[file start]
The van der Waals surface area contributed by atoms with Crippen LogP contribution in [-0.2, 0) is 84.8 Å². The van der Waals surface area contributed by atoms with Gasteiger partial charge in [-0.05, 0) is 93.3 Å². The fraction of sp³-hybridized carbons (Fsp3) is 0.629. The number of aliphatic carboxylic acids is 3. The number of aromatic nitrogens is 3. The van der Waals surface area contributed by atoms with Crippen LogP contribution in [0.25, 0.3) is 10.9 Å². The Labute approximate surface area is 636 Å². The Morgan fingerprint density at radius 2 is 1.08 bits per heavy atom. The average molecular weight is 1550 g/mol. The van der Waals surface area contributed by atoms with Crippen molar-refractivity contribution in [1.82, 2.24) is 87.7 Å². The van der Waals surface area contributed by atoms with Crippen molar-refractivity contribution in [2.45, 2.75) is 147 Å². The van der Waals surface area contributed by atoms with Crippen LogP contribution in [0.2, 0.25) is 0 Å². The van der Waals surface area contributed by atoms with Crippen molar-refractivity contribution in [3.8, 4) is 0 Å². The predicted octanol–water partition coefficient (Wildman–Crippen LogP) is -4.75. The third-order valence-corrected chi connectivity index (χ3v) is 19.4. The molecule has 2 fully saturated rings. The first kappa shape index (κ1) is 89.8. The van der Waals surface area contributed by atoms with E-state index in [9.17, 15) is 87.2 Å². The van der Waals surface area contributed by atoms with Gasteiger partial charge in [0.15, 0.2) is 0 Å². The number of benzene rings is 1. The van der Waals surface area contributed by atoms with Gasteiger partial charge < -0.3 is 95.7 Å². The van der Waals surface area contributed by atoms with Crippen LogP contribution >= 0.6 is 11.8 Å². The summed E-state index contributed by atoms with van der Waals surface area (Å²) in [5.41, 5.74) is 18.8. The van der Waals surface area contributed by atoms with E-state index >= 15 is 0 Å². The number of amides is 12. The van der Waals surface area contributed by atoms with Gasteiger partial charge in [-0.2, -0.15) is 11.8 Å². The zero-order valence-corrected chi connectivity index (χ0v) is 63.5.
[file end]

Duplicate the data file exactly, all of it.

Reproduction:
The van der Waals surface area contributed by atoms with Crippen LogP contribution in [-0.2, 0) is 84.8 Å². The van der Waals surface area contributed by atoms with Gasteiger partial charge in [-0.05, 0) is 93.3 Å². The fraction of sp³-hybridized carbons (Fsp3) is 0.629. The number of aliphatic carboxylic acids is 3. The number of aromatic nitrogens is 3. The van der Waals surface area contributed by atoms with Crippen LogP contribution in [0.25, 0.3) is 10.9 Å². The Labute approximate surface area is 636 Å². The Morgan fingerprint density at radius 2 is 1.08 bits per heavy atom. The average molecular weight is 1550 g/mol. The van der Waals surface area contributed by atoms with Crippen molar-refractivity contribution in [1.82, 2.24) is 87.7 Å². The van der Waals surface area contributed by atoms with Crippen molar-refractivity contribution in [2.45, 2.75) is 147 Å². The van der Waals surface area contributed by atoms with Crippen LogP contribution in [0.2, 0.25) is 0 Å². The van der Waals surface area contributed by atoms with Crippen molar-refractivity contribution in [3.8, 4) is 0 Å². The predicted octanol–water partition coefficient (Wildman–Crippen LogP) is -4.75. The third-order valence-corrected chi connectivity index (χ3v) is 19.4. The molecule has 2 fully saturated rings. The first kappa shape index (κ1) is 89.8. The van der Waals surface area contributed by atoms with E-state index in [9.17, 15) is 87.2 Å². The van der Waals surface area contributed by atoms with Gasteiger partial charge in [0.15, 0.2) is 0 Å². The number of benzene rings is 1. The van der Waals surface area contributed by atoms with Gasteiger partial charge < -0.3 is 95.7 Å². The van der Waals surface area contributed by atoms with Crippen LogP contribution >= 0.6 is 11.8 Å². The summed E-state index contributed by atoms with van der Waals surface area (Å²) in [5.41, 5.74) is 18.8. The van der Waals surface area contributed by atoms with E-state index >= 15 is 0 Å². The number of amides is 12. The van der Waals surface area contributed by atoms with Gasteiger partial charge in [-0.2, -0.15) is 11.8 Å². The zero-order valence-corrected chi connectivity index (χ0v) is 63.5.